REVENUE RECOGNITION PRINCIPLE
The revenue recognition principle states that revenue should be recognized in the accounting period in which it is earned.
In a service business, revenue is considered to be earned at the time the service is performed.
THE MATCHING PRINCIPLE
The practice of expense recognition is referred to as the matching principle.
The matching principle dictates that efforts (expenses) be matched with accomplishments (revenues).
Adjusting entries are made in order for:
1 Revenues to be recorded in the period in which they are earned, and for......
2 Expenses to be recognized in the period in which they are incurred.
Adjusting entries are required each time financial statements are prepared.
Adjusting entries can be classified as
1 prepayments (prepaid expenses or unearned revenues) or
2 accruals (accrued revenues or accrued expenses)
TYPES OF ADJUSTING ENTRIES
1 Prepaid Expenses - expenses paid in cash and recorded as assets before they are used or consumed
2 Unearned Revenues - revenues received in cash and recorded as liabilities before they are earned
TYPES OF ADJUSTING ENTRIES
1 Accrued Revenues - revenues earned but not yet received in cash or recorded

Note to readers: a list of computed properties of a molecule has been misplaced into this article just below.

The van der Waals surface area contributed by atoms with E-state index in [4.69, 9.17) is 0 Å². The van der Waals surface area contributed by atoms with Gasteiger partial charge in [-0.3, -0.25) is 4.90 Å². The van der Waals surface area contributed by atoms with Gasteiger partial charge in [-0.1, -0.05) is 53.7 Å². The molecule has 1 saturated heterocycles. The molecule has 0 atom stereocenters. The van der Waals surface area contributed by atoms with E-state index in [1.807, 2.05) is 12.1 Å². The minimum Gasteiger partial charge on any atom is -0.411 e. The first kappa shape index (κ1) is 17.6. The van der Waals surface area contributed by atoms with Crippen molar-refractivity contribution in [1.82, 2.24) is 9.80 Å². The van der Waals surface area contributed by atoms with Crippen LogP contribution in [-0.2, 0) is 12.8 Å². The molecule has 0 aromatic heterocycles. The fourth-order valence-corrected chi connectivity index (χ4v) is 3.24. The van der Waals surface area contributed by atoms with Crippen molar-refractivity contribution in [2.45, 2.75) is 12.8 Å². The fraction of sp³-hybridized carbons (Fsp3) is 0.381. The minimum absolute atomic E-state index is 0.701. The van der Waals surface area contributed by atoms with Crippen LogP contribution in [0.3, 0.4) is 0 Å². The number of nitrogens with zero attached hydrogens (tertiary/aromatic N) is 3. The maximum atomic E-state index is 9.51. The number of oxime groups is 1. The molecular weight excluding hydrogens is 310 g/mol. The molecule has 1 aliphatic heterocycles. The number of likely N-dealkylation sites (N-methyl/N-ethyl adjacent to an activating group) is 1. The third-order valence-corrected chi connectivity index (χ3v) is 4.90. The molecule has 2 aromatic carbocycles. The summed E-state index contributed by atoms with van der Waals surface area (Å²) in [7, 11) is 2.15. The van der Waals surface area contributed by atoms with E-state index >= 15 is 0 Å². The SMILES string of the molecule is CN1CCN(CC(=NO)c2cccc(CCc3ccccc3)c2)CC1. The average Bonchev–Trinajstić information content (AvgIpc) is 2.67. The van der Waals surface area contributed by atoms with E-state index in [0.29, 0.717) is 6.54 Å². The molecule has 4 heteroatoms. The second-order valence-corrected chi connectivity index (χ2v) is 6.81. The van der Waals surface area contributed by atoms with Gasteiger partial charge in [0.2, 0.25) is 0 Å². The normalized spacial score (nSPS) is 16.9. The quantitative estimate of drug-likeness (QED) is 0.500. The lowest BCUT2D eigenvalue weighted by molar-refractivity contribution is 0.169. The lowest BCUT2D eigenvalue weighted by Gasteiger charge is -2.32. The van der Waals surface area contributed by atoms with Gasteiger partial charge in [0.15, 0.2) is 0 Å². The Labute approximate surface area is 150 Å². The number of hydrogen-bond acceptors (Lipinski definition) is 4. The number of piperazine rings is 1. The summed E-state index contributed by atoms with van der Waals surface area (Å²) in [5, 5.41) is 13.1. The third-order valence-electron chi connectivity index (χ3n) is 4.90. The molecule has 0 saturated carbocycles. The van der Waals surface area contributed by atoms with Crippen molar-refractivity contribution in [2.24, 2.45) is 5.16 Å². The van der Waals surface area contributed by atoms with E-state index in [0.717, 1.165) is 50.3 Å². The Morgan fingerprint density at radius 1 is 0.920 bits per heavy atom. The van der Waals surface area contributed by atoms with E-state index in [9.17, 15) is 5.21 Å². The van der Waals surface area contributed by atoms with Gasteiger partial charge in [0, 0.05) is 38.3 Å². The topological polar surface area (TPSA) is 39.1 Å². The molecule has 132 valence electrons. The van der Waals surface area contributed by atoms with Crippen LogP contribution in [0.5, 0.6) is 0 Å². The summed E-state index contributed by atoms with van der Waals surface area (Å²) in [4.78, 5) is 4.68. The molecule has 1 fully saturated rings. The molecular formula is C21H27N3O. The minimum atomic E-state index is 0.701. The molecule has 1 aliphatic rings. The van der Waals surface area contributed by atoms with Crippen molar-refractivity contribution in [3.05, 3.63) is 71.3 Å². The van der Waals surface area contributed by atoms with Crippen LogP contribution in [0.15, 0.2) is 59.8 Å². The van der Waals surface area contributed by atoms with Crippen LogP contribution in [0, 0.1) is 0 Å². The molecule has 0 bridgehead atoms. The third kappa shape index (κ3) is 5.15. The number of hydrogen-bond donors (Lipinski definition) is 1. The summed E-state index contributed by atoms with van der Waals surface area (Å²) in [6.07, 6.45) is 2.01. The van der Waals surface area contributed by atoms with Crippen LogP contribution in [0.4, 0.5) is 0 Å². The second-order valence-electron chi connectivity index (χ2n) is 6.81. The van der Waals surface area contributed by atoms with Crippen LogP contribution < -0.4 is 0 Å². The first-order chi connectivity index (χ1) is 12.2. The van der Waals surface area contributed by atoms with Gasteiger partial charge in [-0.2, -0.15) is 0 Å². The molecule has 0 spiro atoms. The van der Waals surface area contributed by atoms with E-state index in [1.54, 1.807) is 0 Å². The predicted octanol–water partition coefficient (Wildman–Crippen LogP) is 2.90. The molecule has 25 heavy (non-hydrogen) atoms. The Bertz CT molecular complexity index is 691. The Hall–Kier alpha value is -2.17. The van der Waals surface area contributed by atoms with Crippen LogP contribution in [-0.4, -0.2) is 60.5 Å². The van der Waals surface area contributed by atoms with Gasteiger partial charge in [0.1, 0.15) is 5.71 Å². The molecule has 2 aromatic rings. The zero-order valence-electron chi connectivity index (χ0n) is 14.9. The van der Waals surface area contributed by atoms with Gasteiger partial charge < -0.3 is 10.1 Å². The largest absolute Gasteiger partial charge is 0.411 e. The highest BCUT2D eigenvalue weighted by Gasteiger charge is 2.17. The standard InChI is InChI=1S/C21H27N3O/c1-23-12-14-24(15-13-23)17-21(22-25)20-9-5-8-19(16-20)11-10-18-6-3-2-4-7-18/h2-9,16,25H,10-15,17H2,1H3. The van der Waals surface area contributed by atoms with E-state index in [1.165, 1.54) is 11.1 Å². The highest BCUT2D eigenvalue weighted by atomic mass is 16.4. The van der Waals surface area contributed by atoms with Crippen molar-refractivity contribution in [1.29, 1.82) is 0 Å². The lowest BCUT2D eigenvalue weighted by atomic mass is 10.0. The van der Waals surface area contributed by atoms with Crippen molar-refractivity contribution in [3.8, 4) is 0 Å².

2 Accrued Expenses - expenses incurred but not yet paid in cash or recorded
The Trial Balance is the starting place for adjusting entries.
Prepayments are either prepaid expenses or unearned revenues.
Adjusting entries for prepayments are required to record the portion of the prepayment that represents
1 the expense incurred or
2 the revenue earned in the current accounting period.
Prepaid expenses are expenses paid in cash and recorded as assets before they are used or consumed.
Prepaid expenses expire with the passage of time or through use and consumption.
An asset-expense account relationship exists with prepaid expenses.
Prior to adjustment, assets are overstated and expenses are understated.
The adjusting entry results in a debit to an expense account and a credit to an asset account.
Examples of prepaid expenses include supplies, insurance, and depreciation.
October 31, an inventory count reveals that $1,000 of $2,500 of supplies are still on hand.
October 31, an analysis of the policy reveals that $50 of insurance expires each month.
Depreciation is the process of allocating the cost of an asset to expense over its useful life in a rational and systematic manner.